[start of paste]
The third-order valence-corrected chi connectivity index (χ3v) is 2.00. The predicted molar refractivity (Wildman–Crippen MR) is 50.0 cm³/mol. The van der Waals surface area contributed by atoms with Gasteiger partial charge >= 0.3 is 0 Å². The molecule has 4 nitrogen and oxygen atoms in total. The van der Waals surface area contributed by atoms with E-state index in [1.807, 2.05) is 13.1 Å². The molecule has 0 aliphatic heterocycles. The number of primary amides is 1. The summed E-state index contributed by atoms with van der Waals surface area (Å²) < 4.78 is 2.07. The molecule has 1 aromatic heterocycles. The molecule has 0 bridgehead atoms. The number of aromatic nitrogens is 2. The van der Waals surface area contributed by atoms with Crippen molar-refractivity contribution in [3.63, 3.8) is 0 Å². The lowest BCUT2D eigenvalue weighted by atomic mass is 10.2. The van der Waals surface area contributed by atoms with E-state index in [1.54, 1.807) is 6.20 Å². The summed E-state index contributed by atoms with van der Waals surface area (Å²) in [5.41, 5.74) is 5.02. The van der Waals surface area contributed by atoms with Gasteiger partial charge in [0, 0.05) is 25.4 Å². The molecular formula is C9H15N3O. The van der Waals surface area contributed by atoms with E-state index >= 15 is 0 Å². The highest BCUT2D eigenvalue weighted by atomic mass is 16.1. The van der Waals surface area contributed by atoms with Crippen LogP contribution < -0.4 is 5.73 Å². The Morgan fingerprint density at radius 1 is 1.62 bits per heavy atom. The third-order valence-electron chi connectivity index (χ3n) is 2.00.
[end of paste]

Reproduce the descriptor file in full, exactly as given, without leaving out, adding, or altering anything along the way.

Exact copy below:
The third-order valence-corrected chi connectivity index (χ3v) is 2.00. The predicted molar refractivity (Wildman–Crippen MR) is 50.0 cm³/mol. The van der Waals surface area contributed by atoms with Gasteiger partial charge >= 0.3 is 0 Å². The molecule has 4 nitrogen and oxygen atoms in total. The van der Waals surface area contributed by atoms with E-state index in [1.807, 2.05) is 13.1 Å². The molecule has 0 aliphatic heterocycles. The number of primary amides is 1. The summed E-state index contributed by atoms with van der Waals surface area (Å²) < 4.78 is 2.07. The molecule has 1 aromatic heterocycles. The molecule has 0 bridgehead atoms. The number of aromatic nitrogens is 2. The van der Waals surface area contributed by atoms with Crippen molar-refractivity contribution in [3.63, 3.8) is 0 Å². The lowest BCUT2D eigenvalue weighted by atomic mass is 10.2. The van der Waals surface area contributed by atoms with E-state index in [1.54, 1.807) is 6.20 Å². The summed E-state index contributed by atoms with van der Waals surface area (Å²) in [5.41, 5.74) is 5.02. The van der Waals surface area contributed by atoms with Gasteiger partial charge in [0, 0.05) is 25.4 Å². The molecular formula is C9H15N3O. The van der Waals surface area contributed by atoms with E-state index >= 15 is 0 Å². The highest BCUT2D eigenvalue weighted by atomic mass is 16.1. The van der Waals surface area contributed by atoms with Crippen LogP contribution < -0.4 is 5.73 Å². The Morgan fingerprint density at radius 1 is 1.62 bits per heavy atom. The third-order valence-electron chi connectivity index (χ3n) is 2.00.